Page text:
The next time you’re enjoying a delicious glass of your favorite Merlot, take a moment to think about all of the adhesives that were involved in the process of getting the wine from the vineyard to your table. From the labels that adorn the front and back of the bottle, to the case the wine was placed in prior to being loaded on a pallet and shipped, adhesives play a bigger role in the wine packaging and labeling process than you may have ever realized.
Let’s take a closer look at some of the many ways that wineries rely on hot melt and other adhesives.
1. Applying Labels
The label on a wine bottle is an extremely important element, as it is a visual representation of the winery’s brand. Ensuring that the wine label sticks to the bottle without slipping or getting dog-eared during the shipping process is imperative to making a good impression at the store, and ultimately to driving consumer interest and sales.
Wine labels are applied to bottles either manually or automatically. In manual application, staffers use a label gluer to apply adhesive to a single label, then affix the label to the bottle. In automatic applications, the wine bottles are sent through high-speed labeling machines that affix the labels to bottles, typically using water-based glue. Many large wineries use premade “peel and stick” type labels on rolls. The adhesive on these pressure-sensitive labels was applied to non-printed paper stock by large converting companies and sent to the label printers.
There’s no right or wrong way to apply wine bottle labels, as long as the labels stick. Ultimately, the volume of wine being produced and the winery’s budget and preferences will determine if manual or automatic label application is used.
2. Building Boxes and Cases
Many of today’s small- and medium-sized wineries opt to handle their own packaging needs, including building and sealing wine cases and boxes. These same wineries have found that the process of building the box—folding the minor flaps inward, applying the adhesive, then folding the major flaps over the minor flaps before applying compression to set the seal—can be an extremely time-intensive, headache-prone process. Wineries using water-based or white glue may find the process especially tedious, due to the much longer compression and drying times required for their chosen adhesive.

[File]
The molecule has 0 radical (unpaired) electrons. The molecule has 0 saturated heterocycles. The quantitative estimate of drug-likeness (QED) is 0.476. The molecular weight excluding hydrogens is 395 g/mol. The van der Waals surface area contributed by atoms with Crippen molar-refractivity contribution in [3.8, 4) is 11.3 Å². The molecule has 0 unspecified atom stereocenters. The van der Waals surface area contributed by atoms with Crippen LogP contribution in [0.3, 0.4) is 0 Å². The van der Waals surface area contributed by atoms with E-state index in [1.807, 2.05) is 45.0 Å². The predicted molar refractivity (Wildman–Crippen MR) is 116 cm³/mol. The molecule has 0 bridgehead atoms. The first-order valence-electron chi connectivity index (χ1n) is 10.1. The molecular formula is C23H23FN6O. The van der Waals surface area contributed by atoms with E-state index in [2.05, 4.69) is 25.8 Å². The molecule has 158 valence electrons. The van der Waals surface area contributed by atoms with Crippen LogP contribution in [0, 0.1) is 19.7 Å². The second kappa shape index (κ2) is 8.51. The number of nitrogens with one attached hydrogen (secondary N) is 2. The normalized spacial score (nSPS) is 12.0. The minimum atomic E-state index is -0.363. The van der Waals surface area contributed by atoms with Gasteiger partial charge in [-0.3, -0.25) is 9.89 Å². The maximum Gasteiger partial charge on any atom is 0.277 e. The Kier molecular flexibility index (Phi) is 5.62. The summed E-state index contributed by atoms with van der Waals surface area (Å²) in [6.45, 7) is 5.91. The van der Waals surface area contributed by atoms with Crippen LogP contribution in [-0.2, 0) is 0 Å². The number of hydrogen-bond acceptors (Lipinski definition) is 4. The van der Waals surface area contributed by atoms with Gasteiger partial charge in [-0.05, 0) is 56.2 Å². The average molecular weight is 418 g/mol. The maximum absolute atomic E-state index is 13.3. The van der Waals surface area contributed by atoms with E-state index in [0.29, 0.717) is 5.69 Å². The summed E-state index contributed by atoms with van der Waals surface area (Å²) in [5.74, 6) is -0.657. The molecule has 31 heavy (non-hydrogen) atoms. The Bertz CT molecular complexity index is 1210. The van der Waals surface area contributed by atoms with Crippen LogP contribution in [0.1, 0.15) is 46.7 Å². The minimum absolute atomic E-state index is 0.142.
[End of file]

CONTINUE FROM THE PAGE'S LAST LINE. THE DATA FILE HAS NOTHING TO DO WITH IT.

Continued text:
Wine manufacturers that want to streamline the boxing process can use a system called a box erector. Consisting of a box mandrel, a high-volume hot melt system and a tool balancer that supports the hot melt handgun, a box erector system can significantly decrease the amount of time necessary to erect high-quality wine cases. Additionally, the hot melt adhesive used in box erector applications is much easier and more economical to apply than water-based or white glue adhesives—in fact, sealing a box bottom with hot melt typically costs a single penny.
For high volume applications, hot melt adhesive is applied to both the bottom of the case in an automatic box erector and to the top of the box in a case sealer. This machine can easily erect and seal hundreds if not thousands of cases of wine per hour.
3. Unitizing Pallets for Shipping and Delivery
Getting the product safely to the stores and to the customer is a priority for all wineries—after all, any bottle that is damaged or destroyed in the shipping and delivery process is a bottle that cannot be sold. Many wineries use adhesive to help secure wine cases to one another on pallets as a way to help minimize the chances of cases sliding during shipping. Wineries may choose to use hot melt or water-based glue in the palletizing process, depending on their preference.
4. Adding Wax Seals
Some wineries seal the tops of the bottles with a colorized wax seal. This material is primarily used to add aesthetic appeal to the bottle of wine. You will be surprised to know that this is actually a custom wax/hot melt adhesive mixture not just wax. This can be applied with hot melt handgun, benchtop hot melt metering system or automatic hot melt machine
Adhesives: The hidden heroes
From the labels that denote which wine you’re buying, to the cases and pallets in which the wine bottles are shipped, adhesives play an important but often overlooked role in the wine labeling and packaging process. The next time you’re uncorking a bottle, why not give a silent salute to the all of the hard-working adhesives that helped make the process possible?